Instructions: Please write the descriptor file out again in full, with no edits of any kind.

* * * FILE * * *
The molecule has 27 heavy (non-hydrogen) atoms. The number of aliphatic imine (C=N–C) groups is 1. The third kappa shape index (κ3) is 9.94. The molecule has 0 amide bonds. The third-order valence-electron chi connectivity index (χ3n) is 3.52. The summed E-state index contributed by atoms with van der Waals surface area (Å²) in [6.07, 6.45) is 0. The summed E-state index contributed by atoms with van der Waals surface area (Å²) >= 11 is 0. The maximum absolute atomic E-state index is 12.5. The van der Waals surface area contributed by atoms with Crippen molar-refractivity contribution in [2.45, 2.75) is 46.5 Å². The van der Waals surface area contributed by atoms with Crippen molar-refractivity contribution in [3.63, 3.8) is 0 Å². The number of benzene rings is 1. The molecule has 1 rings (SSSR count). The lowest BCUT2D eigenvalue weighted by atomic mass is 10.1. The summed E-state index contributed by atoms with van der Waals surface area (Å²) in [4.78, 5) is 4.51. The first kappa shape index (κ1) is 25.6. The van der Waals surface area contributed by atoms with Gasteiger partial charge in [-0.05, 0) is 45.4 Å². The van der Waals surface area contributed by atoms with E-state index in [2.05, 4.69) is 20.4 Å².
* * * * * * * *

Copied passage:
The molecule has 27 heavy (non-hydrogen) atoms. The number of aliphatic imine (C=N–C) groups is 1. The third kappa shape index (κ3) is 9.94. The molecule has 0 amide bonds. The third-order valence-electron chi connectivity index (χ3n) is 3.52. The summed E-state index contributed by atoms with van der Waals surface area (Å²) in [6.07, 6.45) is 0. The summed E-state index contributed by atoms with van der Waals surface area (Å²) >= 11 is 0. The maximum absolute atomic E-state index is 12.5. The van der Waals surface area contributed by atoms with Crippen molar-refractivity contribution in [2.45, 2.75) is 46.5 Å². The van der Waals surface area contributed by atoms with Crippen molar-refractivity contribution in [3.63, 3.8) is 0 Å². The number of benzene rings is 1. The molecule has 1 rings (SSSR count). The lowest BCUT2D eigenvalue weighted by atomic mass is 10.1. The summed E-state index contributed by atoms with van der Waals surface area (Å²) in [4.78, 5) is 4.51. The first kappa shape index (κ1) is 25.6. The van der Waals surface area contributed by atoms with Gasteiger partial charge in [-0.05, 0) is 45.4 Å². The van der Waals surface area contributed by atoms with E-state index in [2.05, 4.69) is 20.4 Å².